2.50
Hdl Handle:
http://hdl.handle.net/10755/160333
Type:
Presentation
Title:
An Examination of Resources and Psychological Outcomes in Post-Abused Women
Abstract:
An Examination of Resources and Psychological Outcomes in Post-Abused Women
Conference Sponsor:Midwest Nursing Research Society
Conference Year:2005
Author:Clair, Debra
P.I. Institution Name:University of Akron
Title:Clinical Nurse Specialist
Contact Address:Department of Nursing, 3057 Sherbrook Drive, Uniontown, OH, 44685, USA
Contact Telephone:3306999260
Each year approximately 1.5 million women in the United States experience intimate partner violence (IPV). IPV is known to influence depression and anxiety during, as well as immediately following a woman's physical departure from the violent relationship, which is defined as the six months crisis period post-abuse. Unfortunately, little is currently known about depression and anxiety during the long-term post-abuse period. The Hobfoll Conservation of Resources Theory serves as the study's organizing framework. This theory focuses on resources available to post-abused women that may help overcome poor psychological outcomes. Therefore, the purpose of this study is to examine resources associated with depression and anxiety in long-term post-abused women. A purposive sample of post-abused women will be recruited from multiple communities in the Midwestern United States (N=97). Women included in the sample must be 18 years or older and at one time involved in a heterosexual intimate partner relationship that was physically, emotionally, and/or sexually abusive. Sample inclusion criteria require women to be physically removed from the abusive relationship for a period of at least six months, but no longer than five years. The study is currently in progress and data are being collected. Pearson product moment correlation and multiple regression analyses will examine associations among all variables to determine the significance of resources for explaining depression and anxiety levels. Health care professionals, who understand post-abused women and the relationships between their resources and psychological outcomes, are more likely to screen for past histories of IPV. Knowledge about post-abuse psychological outcomes will equip health care professionals with beginning guidelines for assessing these women. Earlier detection may lead to more timely treatment and recovery. (Poster Presentation)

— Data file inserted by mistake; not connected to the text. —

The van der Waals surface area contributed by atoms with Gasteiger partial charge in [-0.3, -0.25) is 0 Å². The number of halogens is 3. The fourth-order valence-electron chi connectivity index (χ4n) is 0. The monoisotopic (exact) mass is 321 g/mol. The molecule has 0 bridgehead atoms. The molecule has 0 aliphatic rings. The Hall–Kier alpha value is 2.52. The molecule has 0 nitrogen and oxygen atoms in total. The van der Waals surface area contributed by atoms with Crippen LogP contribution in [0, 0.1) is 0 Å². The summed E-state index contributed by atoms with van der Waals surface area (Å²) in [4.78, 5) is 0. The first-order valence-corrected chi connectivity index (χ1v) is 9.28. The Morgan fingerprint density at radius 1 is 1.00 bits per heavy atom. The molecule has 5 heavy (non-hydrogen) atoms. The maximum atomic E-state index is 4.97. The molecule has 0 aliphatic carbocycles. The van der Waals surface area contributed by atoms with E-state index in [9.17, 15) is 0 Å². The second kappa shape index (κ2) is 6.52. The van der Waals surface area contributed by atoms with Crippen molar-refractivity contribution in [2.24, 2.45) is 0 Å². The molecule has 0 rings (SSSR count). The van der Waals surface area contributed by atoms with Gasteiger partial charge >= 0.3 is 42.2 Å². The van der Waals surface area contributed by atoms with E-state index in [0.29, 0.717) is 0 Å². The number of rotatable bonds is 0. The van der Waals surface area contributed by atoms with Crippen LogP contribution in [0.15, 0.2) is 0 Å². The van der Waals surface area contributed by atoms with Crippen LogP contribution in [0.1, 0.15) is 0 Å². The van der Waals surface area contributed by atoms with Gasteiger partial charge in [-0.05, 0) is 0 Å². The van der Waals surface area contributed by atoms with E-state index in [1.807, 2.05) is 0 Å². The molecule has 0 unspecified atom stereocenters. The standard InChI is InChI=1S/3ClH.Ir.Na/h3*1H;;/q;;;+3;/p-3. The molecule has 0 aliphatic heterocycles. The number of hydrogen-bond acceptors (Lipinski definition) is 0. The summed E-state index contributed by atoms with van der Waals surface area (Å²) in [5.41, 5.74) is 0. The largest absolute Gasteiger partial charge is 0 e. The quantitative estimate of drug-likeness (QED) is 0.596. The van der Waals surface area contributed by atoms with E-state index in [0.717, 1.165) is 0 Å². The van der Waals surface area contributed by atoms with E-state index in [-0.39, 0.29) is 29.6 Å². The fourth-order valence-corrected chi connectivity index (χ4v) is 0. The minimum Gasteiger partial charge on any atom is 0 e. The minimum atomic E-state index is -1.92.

Repository Posting Date:
26-Oct-2011
Date of Publication:
17-Oct-2011
Sponsors:
Midwest Nursing Research Society

Full metadata record

DC FieldValue Language
dc.typePresentationen_GB
dc.titleAn Examination of Resources and Psychological Outcomes in Post-Abused Womenen_GB
dc.identifier.urihttp://hdl.handle.net/10755/160333-